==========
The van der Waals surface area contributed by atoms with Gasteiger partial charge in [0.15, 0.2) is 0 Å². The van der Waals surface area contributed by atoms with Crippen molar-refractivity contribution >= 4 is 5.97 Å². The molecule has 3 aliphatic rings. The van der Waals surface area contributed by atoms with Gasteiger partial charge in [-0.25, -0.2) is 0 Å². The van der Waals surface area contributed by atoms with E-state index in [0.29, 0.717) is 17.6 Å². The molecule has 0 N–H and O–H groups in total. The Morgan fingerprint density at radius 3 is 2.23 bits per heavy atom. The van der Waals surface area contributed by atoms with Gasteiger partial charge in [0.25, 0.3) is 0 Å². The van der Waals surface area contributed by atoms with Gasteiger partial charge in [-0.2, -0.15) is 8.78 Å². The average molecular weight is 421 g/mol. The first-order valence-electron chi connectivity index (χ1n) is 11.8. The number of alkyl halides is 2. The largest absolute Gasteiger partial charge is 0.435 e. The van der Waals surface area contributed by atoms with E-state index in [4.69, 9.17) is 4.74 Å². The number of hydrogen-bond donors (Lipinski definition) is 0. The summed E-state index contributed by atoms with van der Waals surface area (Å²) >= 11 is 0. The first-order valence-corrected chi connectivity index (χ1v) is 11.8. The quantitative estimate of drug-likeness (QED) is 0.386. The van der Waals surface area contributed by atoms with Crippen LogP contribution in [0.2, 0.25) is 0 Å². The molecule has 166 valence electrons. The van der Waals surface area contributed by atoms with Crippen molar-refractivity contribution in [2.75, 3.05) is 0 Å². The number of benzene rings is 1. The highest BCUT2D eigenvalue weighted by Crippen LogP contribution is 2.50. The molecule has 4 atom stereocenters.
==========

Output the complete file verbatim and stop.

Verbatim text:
The van der Waals surface area contributed by atoms with Gasteiger partial charge in [0.15, 0.2) is 0 Å². The van der Waals surface area contributed by atoms with Crippen molar-refractivity contribution >= 4 is 5.97 Å². The molecule has 3 aliphatic rings. The van der Waals surface area contributed by atoms with Gasteiger partial charge in [-0.25, -0.2) is 0 Å². The van der Waals surface area contributed by atoms with E-state index in [0.29, 0.717) is 17.6 Å². The molecule has 0 N–H and O–H groups in total. The Morgan fingerprint density at radius 3 is 2.23 bits per heavy atom. The van der Waals surface area contributed by atoms with Gasteiger partial charge in [0.25, 0.3) is 0 Å². The van der Waals surface area contributed by atoms with Gasteiger partial charge in [-0.2, -0.15) is 8.78 Å². The average molecular weight is 421 g/mol. The first-order valence-electron chi connectivity index (χ1n) is 11.8. The number of alkyl halides is 2. The largest absolute Gasteiger partial charge is 0.435 e. The van der Waals surface area contributed by atoms with E-state index in [4.69, 9.17) is 4.74 Å². The number of hydrogen-bond donors (Lipinski definition) is 0. The summed E-state index contributed by atoms with van der Waals surface area (Å²) >= 11 is 0. The first-order valence-corrected chi connectivity index (χ1v) is 11.8. The quantitative estimate of drug-likeness (QED) is 0.386. The van der Waals surface area contributed by atoms with Crippen LogP contribution in [0.2, 0.25) is 0 Å². The molecule has 166 valence electrons. The van der Waals surface area contributed by atoms with Crippen molar-refractivity contribution in [2.75, 3.05) is 0 Å². The number of benzene rings is 1. The highest BCUT2D eigenvalue weighted by Crippen LogP contribution is 2.50. The molecule has 4 atom stereocenters.